Major Fiction Writing Mistake: Vagueness

Maybe you’ve seen a police procedural TV show where one detective asks “Do you believe her?” and the other detective says something like “With those details, she couldn’t be lying.”

When someone lies, he or she tends to be vague. Truth is often accompanied by specific detail.

If you’re a parent, you may have experience with this phenomenon as well. You might hear a ruckus in the next room and ask, “What are you and your sister doing in there?”

A small voice says, “Nothing. Just playing.”

You smell the lie a mile away and yell, “Come in here and play where I can see you.”

Compelling fiction requires good lying.

Have you ever read a novel and got the distinct impression the writer didn’t have any idea what he was talking about? You think, “This writer doesn’t understand what it’s like to be a goat herder in Nepal.”

YOU also have no idea what it’s like to be a goat herder in Nepal either, so why are you busting the writer’s chops? Probably because of vagueness. It smells like a lie.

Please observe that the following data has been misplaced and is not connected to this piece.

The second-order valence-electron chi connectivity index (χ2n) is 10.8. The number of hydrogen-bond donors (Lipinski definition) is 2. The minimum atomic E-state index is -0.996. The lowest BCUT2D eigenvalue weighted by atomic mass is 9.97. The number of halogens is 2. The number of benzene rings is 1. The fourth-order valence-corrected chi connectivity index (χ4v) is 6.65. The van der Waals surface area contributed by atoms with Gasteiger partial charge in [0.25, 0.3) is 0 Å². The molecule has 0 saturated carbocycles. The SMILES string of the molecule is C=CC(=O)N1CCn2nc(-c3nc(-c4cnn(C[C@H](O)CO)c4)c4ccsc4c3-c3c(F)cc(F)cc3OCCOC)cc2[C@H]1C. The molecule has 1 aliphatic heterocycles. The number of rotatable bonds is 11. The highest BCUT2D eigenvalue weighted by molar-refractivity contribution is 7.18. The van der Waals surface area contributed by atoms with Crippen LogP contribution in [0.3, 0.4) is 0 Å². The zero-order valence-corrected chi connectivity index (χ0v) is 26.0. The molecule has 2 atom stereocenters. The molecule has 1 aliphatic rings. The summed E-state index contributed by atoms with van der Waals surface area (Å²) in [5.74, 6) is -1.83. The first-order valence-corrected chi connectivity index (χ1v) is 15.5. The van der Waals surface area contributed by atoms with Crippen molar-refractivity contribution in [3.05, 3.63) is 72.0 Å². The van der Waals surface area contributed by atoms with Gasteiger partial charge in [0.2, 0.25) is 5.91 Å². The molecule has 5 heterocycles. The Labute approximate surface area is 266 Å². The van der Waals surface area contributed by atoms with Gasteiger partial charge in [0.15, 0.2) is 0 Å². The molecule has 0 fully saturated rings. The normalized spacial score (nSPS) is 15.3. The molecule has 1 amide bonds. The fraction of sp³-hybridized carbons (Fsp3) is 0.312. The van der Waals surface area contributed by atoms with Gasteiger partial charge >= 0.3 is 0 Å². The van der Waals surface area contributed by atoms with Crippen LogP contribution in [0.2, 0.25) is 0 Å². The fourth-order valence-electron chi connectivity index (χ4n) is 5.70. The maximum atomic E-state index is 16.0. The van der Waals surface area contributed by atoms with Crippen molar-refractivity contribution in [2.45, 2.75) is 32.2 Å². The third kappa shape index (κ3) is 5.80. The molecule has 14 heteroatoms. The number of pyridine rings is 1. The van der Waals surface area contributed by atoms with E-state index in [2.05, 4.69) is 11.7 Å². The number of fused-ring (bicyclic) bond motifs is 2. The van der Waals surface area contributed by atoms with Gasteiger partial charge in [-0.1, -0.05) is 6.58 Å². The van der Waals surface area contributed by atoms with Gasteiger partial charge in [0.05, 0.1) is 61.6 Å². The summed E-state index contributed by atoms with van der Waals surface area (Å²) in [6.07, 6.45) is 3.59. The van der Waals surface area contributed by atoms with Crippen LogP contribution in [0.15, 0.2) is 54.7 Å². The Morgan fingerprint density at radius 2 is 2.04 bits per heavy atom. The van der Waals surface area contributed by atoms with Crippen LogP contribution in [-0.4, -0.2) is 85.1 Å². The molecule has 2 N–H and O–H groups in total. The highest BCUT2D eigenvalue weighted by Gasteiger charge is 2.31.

Specificity is key.

Let’s say you have two men in masks get out of a car to rob a convenience store. Without specificity, even an act as exciting as a robbery can be boring. Know why? Because it’s generic, not specific.

Now I tell you two men wearing Tom and Jerry masks get out of a Ford Mustang to rob a 7-11, it already becomes more interesting. The scene comes alive. You can picture it.

You should be specific in action as well.

 The less nebulous your verbs are the better. Instead of saying “two dogs were fighting”, you could say two dogs lunged, growled, or chomped at each other’s throats.

Instead of saying “he preformed a hostile gesture toward me” you could say, “He thrust his chest out toward me.”

Specificity doesn’t necessarily mean writing pages and pages of description.

 If the reader sees tons of description, she may decide it’s filler and skip it.

Specificity means being precise. You could go on and on about a minor character having slick, black hair and a widow’s peak, a pale and pasty complexion, and high arching eyebrows.

Or you could say the character looks like Dracula without the fangs. The reader gets the same image.

Specificity takes work.

 When you write a first draft, it’s okay to be vague. Boring descriptions are normal. Part of your rewriting process should include pumping up your specificity. It can be time-consuming, but it’s worth it.

Good fiction means getting your reader to believe your lies.

 

 

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